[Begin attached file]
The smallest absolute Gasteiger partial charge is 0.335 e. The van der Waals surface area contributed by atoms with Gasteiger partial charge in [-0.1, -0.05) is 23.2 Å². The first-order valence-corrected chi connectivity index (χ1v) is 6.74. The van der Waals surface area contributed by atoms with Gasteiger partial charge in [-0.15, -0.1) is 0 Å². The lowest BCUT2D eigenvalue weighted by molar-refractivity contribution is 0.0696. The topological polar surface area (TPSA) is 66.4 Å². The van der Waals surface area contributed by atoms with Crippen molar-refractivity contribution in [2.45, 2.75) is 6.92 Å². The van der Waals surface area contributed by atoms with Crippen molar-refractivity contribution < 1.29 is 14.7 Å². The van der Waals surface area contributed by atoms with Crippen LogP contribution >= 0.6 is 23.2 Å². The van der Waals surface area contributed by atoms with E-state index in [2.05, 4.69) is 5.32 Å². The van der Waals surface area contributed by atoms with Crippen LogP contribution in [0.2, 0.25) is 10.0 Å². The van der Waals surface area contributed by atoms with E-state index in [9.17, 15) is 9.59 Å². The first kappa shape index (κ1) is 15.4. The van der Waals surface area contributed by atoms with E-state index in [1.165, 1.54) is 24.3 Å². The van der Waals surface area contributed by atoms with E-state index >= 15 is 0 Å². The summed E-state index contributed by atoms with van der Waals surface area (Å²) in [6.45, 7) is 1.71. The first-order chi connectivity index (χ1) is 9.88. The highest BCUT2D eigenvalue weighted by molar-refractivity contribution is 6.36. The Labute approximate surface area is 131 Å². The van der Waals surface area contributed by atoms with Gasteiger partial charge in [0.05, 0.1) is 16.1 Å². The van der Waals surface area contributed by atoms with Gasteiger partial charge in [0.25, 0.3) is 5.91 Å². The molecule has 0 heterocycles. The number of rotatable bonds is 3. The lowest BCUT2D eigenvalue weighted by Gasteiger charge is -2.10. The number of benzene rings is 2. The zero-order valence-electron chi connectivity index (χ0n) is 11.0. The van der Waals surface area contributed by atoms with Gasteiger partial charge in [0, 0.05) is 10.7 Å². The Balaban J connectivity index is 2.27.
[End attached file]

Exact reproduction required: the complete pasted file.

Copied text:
The smallest absolute Gasteiger partial charge is 0.335 e. The van der Waals surface area contributed by atoms with Gasteiger partial charge in [-0.1, -0.05) is 23.2 Å². The first-order valence-corrected chi connectivity index (χ1v) is 6.74. The van der Waals surface area contributed by atoms with Gasteiger partial charge in [-0.15, -0.1) is 0 Å². The lowest BCUT2D eigenvalue weighted by molar-refractivity contribution is 0.0696. The topological polar surface area (TPSA) is 66.4 Å². The van der Waals surface area contributed by atoms with Crippen molar-refractivity contribution in [2.45, 2.75) is 6.92 Å². The van der Waals surface area contributed by atoms with Crippen molar-refractivity contribution < 1.29 is 14.7 Å². The van der Waals surface area contributed by atoms with Crippen LogP contribution >= 0.6 is 23.2 Å². The van der Waals surface area contributed by atoms with E-state index in [2.05, 4.69) is 5.32 Å². The van der Waals surface area contributed by atoms with Crippen LogP contribution in [0.2, 0.25) is 10.0 Å². The van der Waals surface area contributed by atoms with E-state index in [9.17, 15) is 9.59 Å². The first kappa shape index (κ1) is 15.4. The van der Waals surface area contributed by atoms with E-state index in [1.165, 1.54) is 24.3 Å². The van der Waals surface area contributed by atoms with E-state index >= 15 is 0 Å². The summed E-state index contributed by atoms with van der Waals surface area (Å²) in [6.45, 7) is 1.71. The first-order chi connectivity index (χ1) is 9.88. The highest BCUT2D eigenvalue weighted by molar-refractivity contribution is 6.36. The Labute approximate surface area is 131 Å². The van der Waals surface area contributed by atoms with Gasteiger partial charge in [0.05, 0.1) is 16.1 Å². The van der Waals surface area contributed by atoms with Gasteiger partial charge in [0.25, 0.3) is 5.91 Å². The molecule has 0 heterocycles. The number of rotatable bonds is 3. The lowest BCUT2D eigenvalue weighted by Gasteiger charge is -2.10. The number of benzene rings is 2. The zero-order valence-electron chi connectivity index (χ0n) is 11.0. The van der Waals surface area contributed by atoms with Gasteiger partial charge in [0, 0.05) is 10.7 Å². The Balaban J connectivity index is 2.27.